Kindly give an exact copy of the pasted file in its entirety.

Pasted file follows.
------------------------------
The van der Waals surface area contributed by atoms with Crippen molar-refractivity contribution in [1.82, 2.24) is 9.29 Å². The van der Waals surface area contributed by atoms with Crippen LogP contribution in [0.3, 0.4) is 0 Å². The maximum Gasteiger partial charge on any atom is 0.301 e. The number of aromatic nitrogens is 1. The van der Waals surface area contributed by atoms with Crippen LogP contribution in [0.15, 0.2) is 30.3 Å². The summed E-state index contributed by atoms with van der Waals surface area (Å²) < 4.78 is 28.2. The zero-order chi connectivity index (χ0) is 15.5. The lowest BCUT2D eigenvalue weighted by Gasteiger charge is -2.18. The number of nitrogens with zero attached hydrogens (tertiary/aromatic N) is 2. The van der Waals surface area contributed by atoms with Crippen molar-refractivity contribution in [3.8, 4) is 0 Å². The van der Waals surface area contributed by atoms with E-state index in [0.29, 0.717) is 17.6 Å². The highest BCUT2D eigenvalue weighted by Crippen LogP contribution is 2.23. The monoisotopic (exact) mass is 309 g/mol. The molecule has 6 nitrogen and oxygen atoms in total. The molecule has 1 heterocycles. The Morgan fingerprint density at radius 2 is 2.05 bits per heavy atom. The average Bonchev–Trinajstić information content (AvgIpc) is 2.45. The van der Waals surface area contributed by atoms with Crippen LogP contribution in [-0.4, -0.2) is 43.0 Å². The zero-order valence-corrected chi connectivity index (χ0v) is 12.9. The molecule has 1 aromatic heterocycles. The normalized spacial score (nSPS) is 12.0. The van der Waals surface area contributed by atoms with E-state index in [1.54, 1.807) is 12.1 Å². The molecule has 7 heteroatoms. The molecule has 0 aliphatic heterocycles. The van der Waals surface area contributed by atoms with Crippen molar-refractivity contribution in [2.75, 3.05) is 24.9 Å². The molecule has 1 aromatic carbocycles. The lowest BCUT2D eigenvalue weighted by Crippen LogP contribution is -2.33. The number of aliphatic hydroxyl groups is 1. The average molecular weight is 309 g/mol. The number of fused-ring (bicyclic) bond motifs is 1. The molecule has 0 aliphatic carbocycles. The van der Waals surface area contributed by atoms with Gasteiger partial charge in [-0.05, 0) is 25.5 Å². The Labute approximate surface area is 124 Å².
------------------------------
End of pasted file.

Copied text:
The van der Waals surface area contributed by atoms with Crippen molar-refractivity contribution in [1.82, 2.24) is 9.29 Å². The van der Waals surface area contributed by atoms with Crippen LogP contribution in [0.3, 0.4) is 0 Å². The maximum Gasteiger partial charge on any atom is 0.301 e. The number of aromatic nitrogens is 1. The van der Waals surface area contributed by atoms with Crippen LogP contribution in [0.15, 0.2) is 30.3 Å². The summed E-state index contributed by atoms with van der Waals surface area (Å²) < 4.78 is 28.2. The zero-order chi connectivity index (χ0) is 15.5. The lowest BCUT2D eigenvalue weighted by Gasteiger charge is -2.18. The number of nitrogens with zero attached hydrogens (tertiary/aromatic N) is 2. The van der Waals surface area contributed by atoms with Crippen molar-refractivity contribution in [3.8, 4) is 0 Å². The van der Waals surface area contributed by atoms with E-state index in [0.29, 0.717) is 17.6 Å². The highest BCUT2D eigenvalue weighted by Crippen LogP contribution is 2.23. The monoisotopic (exact) mass is 309 g/mol. The molecule has 6 nitrogen and oxygen atoms in total. The molecule has 1 heterocycles. The Morgan fingerprint density at radius 2 is 2.05 bits per heavy atom. The average Bonchev–Trinajstić information content (AvgIpc) is 2.45. The van der Waals surface area contributed by atoms with Crippen LogP contribution in [-0.4, -0.2) is 43.0 Å². The zero-order valence-corrected chi connectivity index (χ0v) is 12.9. The molecule has 1 aromatic heterocycles. The normalized spacial score (nSPS) is 12.0. The van der Waals surface area contributed by atoms with E-state index in [1.54, 1.807) is 12.1 Å². The molecule has 7 heteroatoms. The molecule has 0 aliphatic heterocycles. The van der Waals surface area contributed by atoms with Crippen molar-refractivity contribution in [2.75, 3.05) is 24.9 Å². The molecule has 1 aromatic carbocycles. The lowest BCUT2D eigenvalue weighted by Crippen LogP contribution is -2.33. The number of aliphatic hydroxyl groups is 1. The average molecular weight is 309 g/mol. The number of fused-ring (bicyclic) bond motifs is 1. The molecule has 0 aliphatic carbocycles. The van der Waals surface area contributed by atoms with Gasteiger partial charge in [-0.05, 0) is 25.5 Å². The Labute approximate surface area is 124 Å².